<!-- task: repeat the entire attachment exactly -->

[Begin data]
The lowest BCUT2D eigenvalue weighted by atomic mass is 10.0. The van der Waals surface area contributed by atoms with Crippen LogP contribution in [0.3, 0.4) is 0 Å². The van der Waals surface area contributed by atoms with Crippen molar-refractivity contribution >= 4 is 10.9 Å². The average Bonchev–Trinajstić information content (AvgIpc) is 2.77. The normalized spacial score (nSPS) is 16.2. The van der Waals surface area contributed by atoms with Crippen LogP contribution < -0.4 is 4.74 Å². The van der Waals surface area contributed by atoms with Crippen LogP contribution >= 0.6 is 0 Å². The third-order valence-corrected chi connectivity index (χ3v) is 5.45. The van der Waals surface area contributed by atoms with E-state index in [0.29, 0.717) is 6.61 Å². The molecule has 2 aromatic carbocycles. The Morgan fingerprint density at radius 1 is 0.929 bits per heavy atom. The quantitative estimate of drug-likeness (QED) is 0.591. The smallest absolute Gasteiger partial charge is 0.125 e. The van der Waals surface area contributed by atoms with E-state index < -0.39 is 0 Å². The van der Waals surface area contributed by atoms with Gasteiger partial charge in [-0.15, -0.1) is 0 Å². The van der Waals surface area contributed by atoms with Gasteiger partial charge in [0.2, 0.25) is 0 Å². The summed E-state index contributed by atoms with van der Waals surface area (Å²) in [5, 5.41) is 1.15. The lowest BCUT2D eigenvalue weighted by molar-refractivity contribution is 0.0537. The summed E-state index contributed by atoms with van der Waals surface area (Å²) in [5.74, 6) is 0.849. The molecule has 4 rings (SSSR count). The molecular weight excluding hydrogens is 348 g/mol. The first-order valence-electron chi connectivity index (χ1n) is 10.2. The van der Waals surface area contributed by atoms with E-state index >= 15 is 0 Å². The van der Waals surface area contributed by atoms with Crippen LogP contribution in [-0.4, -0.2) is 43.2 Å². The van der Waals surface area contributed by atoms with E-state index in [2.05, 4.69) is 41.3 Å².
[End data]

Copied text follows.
The lowest BCUT2D eigenvalue weighted by atomic mass is 10.0. The van der Waals surface area contributed by atoms with Crippen LogP contribution in [0.3, 0.4) is 0 Å². The van der Waals surface area contributed by atoms with Crippen molar-refractivity contribution >= 4 is 10.9 Å². The average Bonchev–Trinajstić information content (AvgIpc) is 2.77. The normalized spacial score (nSPS) is 16.2. The van der Waals surface area contributed by atoms with Crippen LogP contribution < -0.4 is 4.74 Å². The van der Waals surface area contributed by atoms with Crippen LogP contribution >= 0.6 is 0 Å². The third-order valence-corrected chi connectivity index (χ3v) is 5.45. The van der Waals surface area contributed by atoms with E-state index in [0.29, 0.717) is 6.61 Å². The molecule has 2 aromatic carbocycles. The Morgan fingerprint density at radius 1 is 0.929 bits per heavy atom. The quantitative estimate of drug-likeness (QED) is 0.591. The smallest absolute Gasteiger partial charge is 0.125 e. The van der Waals surface area contributed by atoms with E-state index < -0.39 is 0 Å². The van der Waals surface area contributed by atoms with Gasteiger partial charge in [-0.15, -0.1) is 0 Å². The van der Waals surface area contributed by atoms with Gasteiger partial charge in [0.2, 0.25) is 0 Å². The summed E-state index contributed by atoms with van der Waals surface area (Å²) in [5, 5.41) is 1.15. The lowest BCUT2D eigenvalue weighted by molar-refractivity contribution is 0.0537. The summed E-state index contributed by atoms with van der Waals surface area (Å²) in [5.74, 6) is 0.849. The molecule has 4 rings (SSSR count). The molecular weight excluding hydrogens is 348 g/mol. The first-order valence-electron chi connectivity index (χ1n) is 10.2. The van der Waals surface area contributed by atoms with E-state index >= 15 is 0 Å². The van der Waals surface area contributed by atoms with Crippen LogP contribution in [-0.4, -0.2) is 43.2 Å². The van der Waals surface area contributed by atoms with E-state index in [2.05, 4.69) is 41.3 Å².